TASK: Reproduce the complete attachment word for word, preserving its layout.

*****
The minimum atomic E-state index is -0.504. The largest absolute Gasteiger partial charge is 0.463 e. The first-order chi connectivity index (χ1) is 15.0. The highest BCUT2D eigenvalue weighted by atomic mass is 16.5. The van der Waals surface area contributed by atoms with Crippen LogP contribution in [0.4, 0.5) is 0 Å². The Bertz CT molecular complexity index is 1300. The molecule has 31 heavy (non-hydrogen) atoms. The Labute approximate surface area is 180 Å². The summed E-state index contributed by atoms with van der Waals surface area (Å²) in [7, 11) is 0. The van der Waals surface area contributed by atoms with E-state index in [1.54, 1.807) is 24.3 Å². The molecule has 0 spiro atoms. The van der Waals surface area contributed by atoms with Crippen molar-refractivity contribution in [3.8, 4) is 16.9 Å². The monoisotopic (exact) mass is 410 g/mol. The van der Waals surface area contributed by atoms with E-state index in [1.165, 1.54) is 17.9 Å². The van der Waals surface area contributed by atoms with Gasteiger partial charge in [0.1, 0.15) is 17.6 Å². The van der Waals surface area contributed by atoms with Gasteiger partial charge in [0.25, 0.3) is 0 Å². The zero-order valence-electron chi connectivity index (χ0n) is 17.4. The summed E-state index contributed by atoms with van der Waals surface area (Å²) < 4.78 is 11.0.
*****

The minimum atomic E-state index is -0.504. The largest absolute Gasteiger partial charge is 0.463 e. The first-order chi connectivity index (χ1) is 15.0. The highest BCUT2D eigenvalue weighted by atomic mass is 16.5. The van der Waals surface area contributed by atoms with Crippen LogP contribution in [0.4, 0.5) is 0 Å². The Bertz CT molecular complexity index is 1300. The molecule has 31 heavy (non-hydrogen) atoms. The Labute approximate surface area is 180 Å². The summed E-state index contributed by atoms with van der Waals surface area (Å²) in [7, 11) is 0. The van der Waals surface area contributed by atoms with E-state index in [1.54, 1.807) is 24.3 Å². The molecule has 0 spiro atoms. The van der Waals surface area contributed by atoms with Crippen molar-refractivity contribution in [3.8, 4) is 16.9 Å². The monoisotopic (exact) mass is 410 g/mol. The van der Waals surface area contributed by atoms with E-state index in [1.165, 1.54) is 17.9 Å². The van der Waals surface area contributed by atoms with Gasteiger partial charge in [0.1, 0.15) is 17.6 Å². The van der Waals surface area contributed by atoms with Gasteiger partial charge in [0.25, 0.3) is 0 Å². The zero-order valence-electron chi connectivity index (χ0n) is 17.4. The summed E-state index contributed by atoms with van der Waals surface area (Å²) < 4.78 is 11.0.